NEW DELHI: Judges should not treat as totally erased the evidence tendered by a witness whom the prosecution terms as hostile during a trial, the Supreme Court has said. “It is a settled legal proposition that the evidence of a prosecution witness cannot be rejected in toto merely because the prosecution chose to treat him as hostile and cross-examined him,” the apex court bench of Justice B.S. Chauhan and Justice Dipak Misra said Monday.
“The evidence of such witnesses cannot be treated as effaced or washed off the record altogether but the same can be accepted to the extent that their version is found to be dependable on a careful scrutiny thereof,” Justice Chauhan said.
The judges said that “the law can be summarised to the effect that the evidence of a hostile witness cannot be discarded as a whole, and relevant parts thereof which are admissible in law, can be used by the prosecution or the defence”. The court said this while upholding the Allahabad High Court’s verdict by which it reversed the acquittal of Ramesh Harijan in a case of rape and causing the death of a minor child in Uttar Pradesh in 1996.
The high court by its March 23, 2007 order reversed the acquittal decision of an additional district and session judge in Basti district Feb 2, 1999. The apex court said “even if a major portion of the evidence is found to be deficient, in case residue is sufficient to prove guilt of an accused, it is the duty of the court to separate the grain from chaff. Falsity of particular material witness or material particular would not ruin it from the beginning to end”.
“The maxim falsus in uno, falsus in omnibus (false in one, false in all) has no application in India and the witness cannot be branded as a liar. In case this maxim is applied in all the cases it is to be feared that administration of criminal justice would come to a dead stop,” the court said. The judgment said “it has to be appraised in each case as to what extent the evidence is worthy of credence, and merely because in some respects the court considers the same to be insufficient or unworthy of reliance, it does not necessarily follow as a matter of law that it must be disregarded in all respects as well”.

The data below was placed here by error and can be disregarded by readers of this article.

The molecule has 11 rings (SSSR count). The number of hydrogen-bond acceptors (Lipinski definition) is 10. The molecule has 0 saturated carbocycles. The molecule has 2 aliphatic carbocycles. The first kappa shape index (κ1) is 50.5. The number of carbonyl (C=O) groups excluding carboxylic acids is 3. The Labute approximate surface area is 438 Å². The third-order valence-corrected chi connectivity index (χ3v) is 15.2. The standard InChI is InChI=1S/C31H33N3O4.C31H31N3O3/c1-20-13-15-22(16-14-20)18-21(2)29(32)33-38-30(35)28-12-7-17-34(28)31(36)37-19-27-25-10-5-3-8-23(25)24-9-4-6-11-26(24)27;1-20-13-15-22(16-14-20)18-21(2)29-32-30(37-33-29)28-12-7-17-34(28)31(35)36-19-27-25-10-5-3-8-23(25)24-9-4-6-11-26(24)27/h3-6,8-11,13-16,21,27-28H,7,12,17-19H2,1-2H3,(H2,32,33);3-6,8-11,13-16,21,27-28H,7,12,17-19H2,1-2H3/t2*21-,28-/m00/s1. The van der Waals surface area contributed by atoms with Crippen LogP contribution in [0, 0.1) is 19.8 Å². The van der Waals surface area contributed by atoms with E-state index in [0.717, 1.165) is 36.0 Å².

Referring to the evidence tendered by three hostile witnesses in Harijan’s case, the apex court said: “Undoubtedly, there may be some exaggeration in the evidence of the prosecution witnesses… however, it is the duty of the court to unravel the truth under all circumstances.”
“A reasonable doubt is not an imaginary trivial or merely possible doubt, but a fair doubt based upon reason and common sense”, the apex court said, upholding the high court’s verdict setting aside the acquittal of Harijan by the trial court. In Harijan’s case, the five-year-old victim was first buried by her family under the belief that she died of paralysis. But her body was later exhumed and sexual assault and death due to shock was confirmed in a medical test.